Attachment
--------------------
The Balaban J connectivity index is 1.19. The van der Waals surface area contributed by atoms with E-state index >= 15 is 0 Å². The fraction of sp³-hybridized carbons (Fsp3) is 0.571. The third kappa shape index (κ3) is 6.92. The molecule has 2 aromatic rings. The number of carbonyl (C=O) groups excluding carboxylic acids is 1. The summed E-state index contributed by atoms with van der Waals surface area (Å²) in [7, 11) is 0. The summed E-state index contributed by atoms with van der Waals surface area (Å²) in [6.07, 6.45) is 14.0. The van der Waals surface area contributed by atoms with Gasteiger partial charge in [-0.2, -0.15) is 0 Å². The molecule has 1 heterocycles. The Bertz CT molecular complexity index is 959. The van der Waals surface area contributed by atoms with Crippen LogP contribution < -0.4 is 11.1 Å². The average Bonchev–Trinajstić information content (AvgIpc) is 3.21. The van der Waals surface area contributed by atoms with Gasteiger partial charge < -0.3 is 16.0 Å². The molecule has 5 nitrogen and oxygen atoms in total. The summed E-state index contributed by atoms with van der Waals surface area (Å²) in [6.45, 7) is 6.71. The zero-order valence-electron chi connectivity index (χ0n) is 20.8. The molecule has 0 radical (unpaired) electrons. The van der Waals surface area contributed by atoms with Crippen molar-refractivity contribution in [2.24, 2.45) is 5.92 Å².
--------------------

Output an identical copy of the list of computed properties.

The Balaban J connectivity index is 1.19. The van der Waals surface area contributed by atoms with E-state index >= 15 is 0 Å². The fraction of sp³-hybridized carbons (Fsp3) is 0.571. The third kappa shape index (κ3) is 6.92. The molecule has 2 aromatic rings. The number of carbonyl (C=O) groups excluding carboxylic acids is 1. The summed E-state index contributed by atoms with van der Waals surface area (Å²) in [7, 11) is 0. The summed E-state index contributed by atoms with van der Waals surface area (Å²) in [6.07, 6.45) is 14.0. The van der Waals surface area contributed by atoms with Gasteiger partial charge in [-0.2, -0.15) is 0 Å². The molecule has 1 heterocycles. The Bertz CT molecular complexity index is 959. The van der Waals surface area contributed by atoms with Crippen LogP contribution < -0.4 is 11.1 Å². The average Bonchev–Trinajstić information content (AvgIpc) is 3.21. The van der Waals surface area contributed by atoms with Gasteiger partial charge < -0.3 is 16.0 Å². The molecule has 5 nitrogen and oxygen atoms in total. The summed E-state index contributed by atoms with van der Waals surface area (Å²) in [6.45, 7) is 6.71. The zero-order valence-electron chi connectivity index (χ0n) is 20.8. The molecule has 0 radical (unpaired) electrons. The van der Waals surface area contributed by atoms with Crippen molar-refractivity contribution in [2.24, 2.45) is 5.92 Å².